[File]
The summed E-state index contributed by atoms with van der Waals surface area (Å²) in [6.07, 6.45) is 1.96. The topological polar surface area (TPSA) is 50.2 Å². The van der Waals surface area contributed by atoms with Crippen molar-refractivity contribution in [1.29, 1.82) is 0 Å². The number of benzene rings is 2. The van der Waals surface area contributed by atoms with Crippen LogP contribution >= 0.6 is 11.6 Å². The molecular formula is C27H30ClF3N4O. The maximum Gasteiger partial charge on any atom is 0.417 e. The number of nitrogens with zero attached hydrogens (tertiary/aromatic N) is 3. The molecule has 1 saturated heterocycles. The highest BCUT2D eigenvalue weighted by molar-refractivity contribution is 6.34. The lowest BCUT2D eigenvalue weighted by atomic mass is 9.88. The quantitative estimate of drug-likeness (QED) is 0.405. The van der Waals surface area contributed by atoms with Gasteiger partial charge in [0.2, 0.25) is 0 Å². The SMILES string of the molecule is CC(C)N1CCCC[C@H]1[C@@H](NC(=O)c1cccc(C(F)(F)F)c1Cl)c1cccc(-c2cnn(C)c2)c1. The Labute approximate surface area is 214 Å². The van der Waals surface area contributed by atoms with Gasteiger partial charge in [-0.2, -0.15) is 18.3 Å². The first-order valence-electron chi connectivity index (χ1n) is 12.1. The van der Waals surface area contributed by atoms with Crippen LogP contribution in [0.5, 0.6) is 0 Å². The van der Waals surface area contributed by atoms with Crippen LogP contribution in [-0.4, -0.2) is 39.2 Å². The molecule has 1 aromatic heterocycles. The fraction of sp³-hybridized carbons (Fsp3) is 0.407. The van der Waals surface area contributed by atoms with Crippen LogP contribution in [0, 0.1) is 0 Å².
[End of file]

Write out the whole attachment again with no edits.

The summed E-state index contributed by atoms with van der Waals surface area (Å²) in [6.07, 6.45) is 1.96. The topological polar surface area (TPSA) is 50.2 Å². The van der Waals surface area contributed by atoms with Crippen molar-refractivity contribution in [1.29, 1.82) is 0 Å². The number of benzene rings is 2. The van der Waals surface area contributed by atoms with Crippen LogP contribution >= 0.6 is 11.6 Å². The molecular formula is C27H30ClF3N4O. The maximum Gasteiger partial charge on any atom is 0.417 e. The number of nitrogens with zero attached hydrogens (tertiary/aromatic N) is 3. The molecule has 1 saturated heterocycles. The highest BCUT2D eigenvalue weighted by molar-refractivity contribution is 6.34. The lowest BCUT2D eigenvalue weighted by atomic mass is 9.88. The quantitative estimate of drug-likeness (QED) is 0.405. The van der Waals surface area contributed by atoms with Gasteiger partial charge in [0.2, 0.25) is 0 Å². The SMILES string of the molecule is CC(C)N1CCCC[C@H]1[C@@H](NC(=O)c1cccc(C(F)(F)F)c1Cl)c1cccc(-c2cnn(C)c2)c1. The Labute approximate surface area is 214 Å². The van der Waals surface area contributed by atoms with Gasteiger partial charge in [-0.2, -0.15) is 18.3 Å². The first-order valence-electron chi connectivity index (χ1n) is 12.1. The van der Waals surface area contributed by atoms with Crippen LogP contribution in [0.5, 0.6) is 0 Å². The van der Waals surface area contributed by atoms with Crippen LogP contribution in [-0.4, -0.2) is 39.2 Å². The molecule has 1 aromatic heterocycles. The fraction of sp³-hybridized carbons (Fsp3) is 0.407. The van der Waals surface area contributed by atoms with Crippen LogP contribution in [0, 0.1) is 0 Å².